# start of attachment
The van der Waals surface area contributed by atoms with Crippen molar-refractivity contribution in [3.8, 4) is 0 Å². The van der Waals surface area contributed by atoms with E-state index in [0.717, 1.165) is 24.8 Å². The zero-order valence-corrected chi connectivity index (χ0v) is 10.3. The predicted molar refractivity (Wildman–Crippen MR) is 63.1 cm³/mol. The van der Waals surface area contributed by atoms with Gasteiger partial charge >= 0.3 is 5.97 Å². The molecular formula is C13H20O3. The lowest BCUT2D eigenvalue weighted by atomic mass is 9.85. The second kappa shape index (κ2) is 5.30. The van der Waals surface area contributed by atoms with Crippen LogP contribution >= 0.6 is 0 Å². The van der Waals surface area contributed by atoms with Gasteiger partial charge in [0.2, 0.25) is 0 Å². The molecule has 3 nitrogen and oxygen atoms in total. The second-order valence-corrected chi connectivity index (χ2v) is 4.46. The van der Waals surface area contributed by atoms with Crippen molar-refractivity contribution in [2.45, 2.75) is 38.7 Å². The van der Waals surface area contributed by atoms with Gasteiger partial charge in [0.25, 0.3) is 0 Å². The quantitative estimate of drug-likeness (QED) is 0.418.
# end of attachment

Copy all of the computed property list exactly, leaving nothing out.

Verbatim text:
The van der Waals surface area contributed by atoms with Crippen molar-refractivity contribution in [3.8, 4) is 0 Å². The van der Waals surface area contributed by atoms with E-state index in [0.717, 1.165) is 24.8 Å². The zero-order valence-corrected chi connectivity index (χ0v) is 10.3. The predicted molar refractivity (Wildman–Crippen MR) is 63.1 cm³/mol. The van der Waals surface area contributed by atoms with Gasteiger partial charge >= 0.3 is 5.97 Å². The molecular formula is C13H20O3. The lowest BCUT2D eigenvalue weighted by atomic mass is 9.85. The second kappa shape index (κ2) is 5.30. The van der Waals surface area contributed by atoms with Crippen LogP contribution >= 0.6 is 0 Å². The van der Waals surface area contributed by atoms with Gasteiger partial charge in [0.2, 0.25) is 0 Å². The molecule has 3 nitrogen and oxygen atoms in total. The second-order valence-corrected chi connectivity index (χ2v) is 4.46. The van der Waals surface area contributed by atoms with Crippen molar-refractivity contribution in [2.45, 2.75) is 38.7 Å². The van der Waals surface area contributed by atoms with Gasteiger partial charge in [0.25, 0.3) is 0 Å². The quantitative estimate of drug-likeness (QED) is 0.418.